All films at White Hall 208 (note the room change) on the Emory University campus at 8:00 p.m.
Sponsored by Emory-Tibet Partnership, the Film Studies Department, Center for International Programs Abroad, and Students for a Free Tibet.
All films are free and open to the public
This mini-festival showcases three recent, award-winning films related to Tibet. The Sun Behind the Clouds (2009), a riveting documentary by Tenzing Sonam and Ritu Sarin, focuses on a series of tumultuous events leading up to the 50th year anniversary of Tibet’s occupation.No. 16 Barkhor South Street (1996), a cinema vérité piece by Duan Jinchuan, depicts the day-to-day workings of a Chinese government office located in the heart of Lhasa, and the complex, politically charged, sometimes humorous interactions between cadres and citizens. The Prince of the Himalayas (2007) is a lavish Tibet-centered adaptation of Hamlet by Sherwood Hu; We have chosen these films not only for their cinemagraphic excellence, but in order to expose our audience to Tibetan, Indian, and Chinese directors rarely shown in the United States. These works are also notable for the light they shed on the differing ways in which Tibet, Tibetans, Tibetan-ness, etc., are represented by contemporary, non-western filmmakers. All screenings will include a brief introduction and a Q & A session immediately after the movie.
No. 16, Barkhor South Street by Duan Jinchuan
(Documentary, China, 1996, 100 minutes, color, Tibetan & Chinese with English subtitles)
This cinema vérité documentary is a study of the day-to-day workings of the Barkhor Street Neighborhood Committee, located in the heart of Lhasa, as it implements official Chinese government policy, organizes religious and secular events, and attempts to mediate and solve local conflicts. Shot with only one camera, and influenced by the ‘observational mode’ of Frederick Wiseman, this remarkable work by Chinese director Duan Jinchuan provides rare insight into Lhasa’s rapidly changing society through the experiences of ordinary people. In particular it elegantly conveys the intimate, politically charged, yet often humorous interactions between citizens and cadres. In 1997, Duan won the Grand Prix du Festival du Réel (Paris) for No. 16 Barkhor South Street. Duan Jinchuan was born in Chengdu, China. After graduating from Beijing Broadcasting
Institute in 1984, he worked at Tibet TV Station. In 1992, he returned to Beijing and became an independent documentary filmmaker. Seen as one of the pillars of the ‘New Documentary Movement’ in China, he has made numerous films, most of which explore the relationship between institutions and individuals. According to Duan, he is a member of “the avant-garde, post-1989 movement of documentary makers . . . . [who have] found that the reality of Chinese history is completely different from what we learned in school. So,” he notes, “we feel we have a responsibility to convey reality.”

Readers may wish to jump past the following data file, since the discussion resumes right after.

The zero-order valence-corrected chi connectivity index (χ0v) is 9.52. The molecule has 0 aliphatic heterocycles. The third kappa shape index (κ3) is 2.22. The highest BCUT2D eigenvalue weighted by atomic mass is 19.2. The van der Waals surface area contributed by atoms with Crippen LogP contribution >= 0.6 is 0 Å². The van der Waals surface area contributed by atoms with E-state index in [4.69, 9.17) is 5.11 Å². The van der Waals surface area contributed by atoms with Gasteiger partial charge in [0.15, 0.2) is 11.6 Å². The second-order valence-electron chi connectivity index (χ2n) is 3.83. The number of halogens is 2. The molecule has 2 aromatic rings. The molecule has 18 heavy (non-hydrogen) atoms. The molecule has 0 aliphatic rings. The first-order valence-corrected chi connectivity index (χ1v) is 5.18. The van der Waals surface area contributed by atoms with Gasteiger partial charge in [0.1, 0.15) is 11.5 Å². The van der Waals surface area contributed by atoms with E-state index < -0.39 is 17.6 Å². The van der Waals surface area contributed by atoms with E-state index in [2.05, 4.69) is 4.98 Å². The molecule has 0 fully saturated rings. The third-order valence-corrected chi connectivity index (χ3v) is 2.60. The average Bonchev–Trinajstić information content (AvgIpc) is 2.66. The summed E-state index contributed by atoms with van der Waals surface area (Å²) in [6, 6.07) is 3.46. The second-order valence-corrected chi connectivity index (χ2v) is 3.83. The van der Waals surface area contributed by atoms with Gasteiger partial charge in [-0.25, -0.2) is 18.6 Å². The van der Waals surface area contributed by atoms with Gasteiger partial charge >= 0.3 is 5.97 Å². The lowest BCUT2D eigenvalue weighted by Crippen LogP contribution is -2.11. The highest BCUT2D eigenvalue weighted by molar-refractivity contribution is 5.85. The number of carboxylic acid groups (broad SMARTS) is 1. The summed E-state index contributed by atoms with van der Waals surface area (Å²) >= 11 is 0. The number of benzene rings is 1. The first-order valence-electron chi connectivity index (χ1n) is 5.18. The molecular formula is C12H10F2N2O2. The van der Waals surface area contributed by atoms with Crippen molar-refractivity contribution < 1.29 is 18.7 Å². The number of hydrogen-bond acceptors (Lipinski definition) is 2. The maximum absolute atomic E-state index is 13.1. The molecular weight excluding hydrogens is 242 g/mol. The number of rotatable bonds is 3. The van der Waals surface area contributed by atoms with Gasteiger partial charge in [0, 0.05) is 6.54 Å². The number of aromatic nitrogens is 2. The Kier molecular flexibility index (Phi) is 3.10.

Introduction and Q & A by Tawni Tidwell, doctoral student in anthropology
Monday, October 4, White Hall 208 8:00 p.m.
The Prince of the Himalayas by Sherwood Hu
(Feature, China, 2006, 108 minutes, color, Tibetan with English subtitles)
Setting Hamlet in early Tibetan history, Prince of the Himalayas is richly suggestive of the enduring relevance of Shakespeare's classic tragedy for the modern world. The film, which is Chinese director Sherwood Hu’s first about Tibet, is a visually ravishing historical epic with stunning scenery and lush costumes. Particularly noteworthy is that this feature is the most successful example so far of artistic cooperation between a Chinese director and Tibetan writers (Dorje Tsering Chenaktshang and Tashi Dawa). Moreover, the actors are all Tibetan, they speak in their native tongue, and the entire film was shot inside Tibet. The film has won numerous awards at international film festivals, and was nominated for a Golden Globe.
Sherwood Hu was born in Shanghai and raised by an artistic family. He received his MA degree from New York State University and his Ph.D. in directing from the University of Hawaii at Manoa. He also studied at The Public Theater in New York under Joseph Papp. He has directed several feature films, including Lani Loa, or “The Passage,” which was produced by Francis Ford Coppola and Wayne Wang, and was one of the first U.S./China co-productions. Mr. Hu is also a guest professor at the Shanghai Drama Academy where he supervises graduate students.